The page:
Glass houses are a late comer to the microorganism bag of tricks

GeologicTimeScale-DiatomsThe lack of diatoms in any portion of the geological column lower than the Jurassic strongly suggests that glass-house diatoms did not exist prior to the Jurassic age.  Non-glass producing species probably lived in the Triassic but they, not surprisingly, were not preserved.  Yet as soon as any species obtained the ability to produce a glass exterior wall, those walls should have been readily preserved in the fossil record.  The glass-producing novelty was a hit and soon diatoms filled the oceans and lakes.  While dinosaurs could not maintain dominion over the land the diatoms not only outlived the dinosaurs but have become one of the most common organisms on Earth.

Prior to the Jurassic, there were hundreds of thousands of species of single-celled organisms that produced other types of external cells walls. For example, the coccoliths produce a calcium carbonate shell, which are well-preserved in the fossil record. These still exist today.  So we know that glass-walled organisms could have been preserved during this time had they existed.

But, again, they weren’t.

Since diatoms today are so abundant, and since they are such an important member of the food chain, the lack of diatoms in the past allows us to infer that other organisms must have once played a much more dominant role in the food chain.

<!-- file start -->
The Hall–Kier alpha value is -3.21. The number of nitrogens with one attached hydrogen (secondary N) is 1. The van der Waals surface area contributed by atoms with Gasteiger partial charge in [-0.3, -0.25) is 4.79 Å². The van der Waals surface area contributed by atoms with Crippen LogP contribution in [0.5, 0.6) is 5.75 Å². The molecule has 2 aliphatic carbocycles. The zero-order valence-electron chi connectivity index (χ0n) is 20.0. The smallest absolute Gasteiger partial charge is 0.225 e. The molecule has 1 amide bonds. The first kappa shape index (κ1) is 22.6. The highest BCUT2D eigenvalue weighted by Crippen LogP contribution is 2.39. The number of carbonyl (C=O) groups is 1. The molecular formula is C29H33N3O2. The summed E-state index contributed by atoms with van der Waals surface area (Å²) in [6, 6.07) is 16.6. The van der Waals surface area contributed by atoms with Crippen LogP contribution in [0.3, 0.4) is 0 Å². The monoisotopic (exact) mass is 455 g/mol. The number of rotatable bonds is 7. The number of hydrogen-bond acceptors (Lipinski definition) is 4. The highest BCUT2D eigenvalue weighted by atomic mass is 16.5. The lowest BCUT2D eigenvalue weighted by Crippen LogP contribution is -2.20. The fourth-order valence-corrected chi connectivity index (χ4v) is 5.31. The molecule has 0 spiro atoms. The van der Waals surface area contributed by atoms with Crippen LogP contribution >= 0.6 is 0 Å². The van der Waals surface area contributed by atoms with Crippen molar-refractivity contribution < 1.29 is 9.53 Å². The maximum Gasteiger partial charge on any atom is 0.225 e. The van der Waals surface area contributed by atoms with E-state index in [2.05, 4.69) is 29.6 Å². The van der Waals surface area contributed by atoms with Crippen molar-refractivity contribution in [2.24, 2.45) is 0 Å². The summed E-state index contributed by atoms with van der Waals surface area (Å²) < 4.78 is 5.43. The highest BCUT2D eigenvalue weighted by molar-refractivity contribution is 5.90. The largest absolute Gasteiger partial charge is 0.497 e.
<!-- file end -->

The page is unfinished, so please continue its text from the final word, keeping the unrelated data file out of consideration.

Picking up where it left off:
Several species of diatoms viewed under a light microscope.  It is the glass housing that forms the shapes that you see here.

Several species of diatoms viewed under a light microscope. It is the glass housing that forms the shapes that you see here.

Diatoms: Another Failed Test of Flood Geology for Young Earth Creationists

Diatoms are another embarrassment for young earth creationists (YECs).  And yet rarely will you hear them talk about such things.

YECs explain the geological column as a form of hydraulic sorting and/or ecosystem sorting.  The latter hypothesis says that the global flood first covered deep-ocean environments, then covered shallow seas, and finally the lowland tropics. All the while, large animals were running away from the global flood to higher ground, only to be swallowed up later.

While this scenario is fanciful and unsupported by experimental or even simulation data, it has a certain appeal to the evangelical audience that simply wants to know what happened to the dinosaurs.  But ask about other organisms, especially small organisms, and the flood-geology hypothesis is confronted with grave inconsistencies. For example, what about the diatoms?